Activists fight for a voice in Olive Garden shakeup

starboard protest darden
ROC United protesters gather outside Starboard's offices in New York.

Hedge fund Starboard Value wanted Olive Garden parent Darden (DRI), and it got it ... along with the company's persistent protesters.

Restaurant Opportunities Center United, a labor group that's been organizing and demonstrating against Darden for three years, held a small protest in front of Starboard's New York headquarters Thursday seeking better pay and more say in the company's future for Darden workers.

The group had initially tried to get Starboard's attention with an online petition — put out under the name of Pittsburgh, Pennsylvania area Olive Garden worker Steve Gazzo — calling for better wages and working conditions.

Gazzo hoped that Starboard might bring a new perspective to Darden and maybe help employees to get their voices heard as the hedge fund tackled Darden's issues.

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"At every opportunity this board has had to defend us, they've failed to defend us," he said. "It seems like every time the Darden board needed money, they dipped into our pockets."

The firm reached out to Gazzo shortly after BuzzFeed wrote about the 6,900 signatures it had received, offering to bring him and two others to New York for a sit-down. A meeting with the hedge fund, he thought, would make his and ROC United's work more legitimate.

Gazzo proposed a conference call with the fund that would include a larger number of Darden workers and ROC United organizers. He never got a response. Starboard declined requests for comment.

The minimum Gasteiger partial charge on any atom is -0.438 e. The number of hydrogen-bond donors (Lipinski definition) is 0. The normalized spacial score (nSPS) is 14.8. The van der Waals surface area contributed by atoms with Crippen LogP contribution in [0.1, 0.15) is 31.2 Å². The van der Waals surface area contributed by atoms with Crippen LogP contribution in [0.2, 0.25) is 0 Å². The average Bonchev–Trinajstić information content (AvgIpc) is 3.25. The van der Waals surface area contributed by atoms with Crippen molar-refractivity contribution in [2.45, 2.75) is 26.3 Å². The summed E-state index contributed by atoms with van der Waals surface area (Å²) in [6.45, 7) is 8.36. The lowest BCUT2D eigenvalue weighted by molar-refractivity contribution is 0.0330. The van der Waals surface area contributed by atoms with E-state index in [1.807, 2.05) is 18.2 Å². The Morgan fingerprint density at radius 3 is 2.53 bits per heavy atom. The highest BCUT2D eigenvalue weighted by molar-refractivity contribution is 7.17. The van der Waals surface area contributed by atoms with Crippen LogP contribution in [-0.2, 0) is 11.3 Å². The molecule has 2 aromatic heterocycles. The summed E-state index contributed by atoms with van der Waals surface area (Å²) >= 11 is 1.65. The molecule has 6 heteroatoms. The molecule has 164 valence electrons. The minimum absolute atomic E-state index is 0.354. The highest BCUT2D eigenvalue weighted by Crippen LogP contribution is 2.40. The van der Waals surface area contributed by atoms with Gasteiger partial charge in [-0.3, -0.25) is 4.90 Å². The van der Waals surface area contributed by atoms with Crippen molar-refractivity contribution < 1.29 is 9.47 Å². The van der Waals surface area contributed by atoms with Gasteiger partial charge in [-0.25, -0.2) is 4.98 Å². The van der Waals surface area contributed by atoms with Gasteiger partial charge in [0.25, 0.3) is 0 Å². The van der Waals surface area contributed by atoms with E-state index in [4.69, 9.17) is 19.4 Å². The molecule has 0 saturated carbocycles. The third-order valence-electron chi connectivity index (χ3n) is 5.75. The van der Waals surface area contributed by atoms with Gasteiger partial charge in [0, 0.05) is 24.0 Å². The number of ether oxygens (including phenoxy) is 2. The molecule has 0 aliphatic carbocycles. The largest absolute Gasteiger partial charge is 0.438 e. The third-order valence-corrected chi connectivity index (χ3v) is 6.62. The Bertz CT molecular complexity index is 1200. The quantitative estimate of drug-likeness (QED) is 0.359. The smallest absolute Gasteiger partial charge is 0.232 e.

The workers' group has about 14,000 members, of whom 500 are employed at Darden, said a spokeswoman.

"There are people who have staked their lives on working with this company and now there's concern over whether they'll continue to be with this company or make the same rate they're used to making," Gazzo said.

The conflict between Darden and Starboard famously garnered headlines when the hedge fund released a harsh takedown of Olive Garden's menu. The hedge fund also has detailed plans for Darden's workforce, which also includes workers at Longhorn Steakhouse, Bahama Breeze, Capital Grille and others.

Is Olive Garden food that bad? We tried it
Is Olive Garden food that bad? We tried it

The fund wants Darden to cut labor costs by as much $48 million a year at Olive Garden and LongHorn, shift more duties away from waged staff to tipped staff and separate the rest of the brands.

Darden's annual shareholder meeting is Friday in Orlando, Florida, and several investors' groups support Starboard's bid to completely reshape the restaurant company's board of directors. ROC United has sent representatives to speak at the meeting and plans further protests there.

A Darden spokesman said the company would be happy to meet with workers individually, but he dismissed ROC United's efforts.

"They're just interested in pushing their narrative," he said. He added that Darden had much lower hourly worker turnover than its competitors and had been named to the Forbes "Best Places to Work" list four times running, points the company brought up in its Starboard response.

Ed D., a two-year waiter at an Olive Garden in Scranton, Pennsylvania, came down to join the protest for higher wages and against practices like tip-sharing that split waiter tips between bussers and bartenders. He didn't give his full name for fear of retaliation.

He hopes Starboard listens to ROC United and worker voices, but he's not sure how things will play out.

"It could be worse than it is now, which is hard to imagine."

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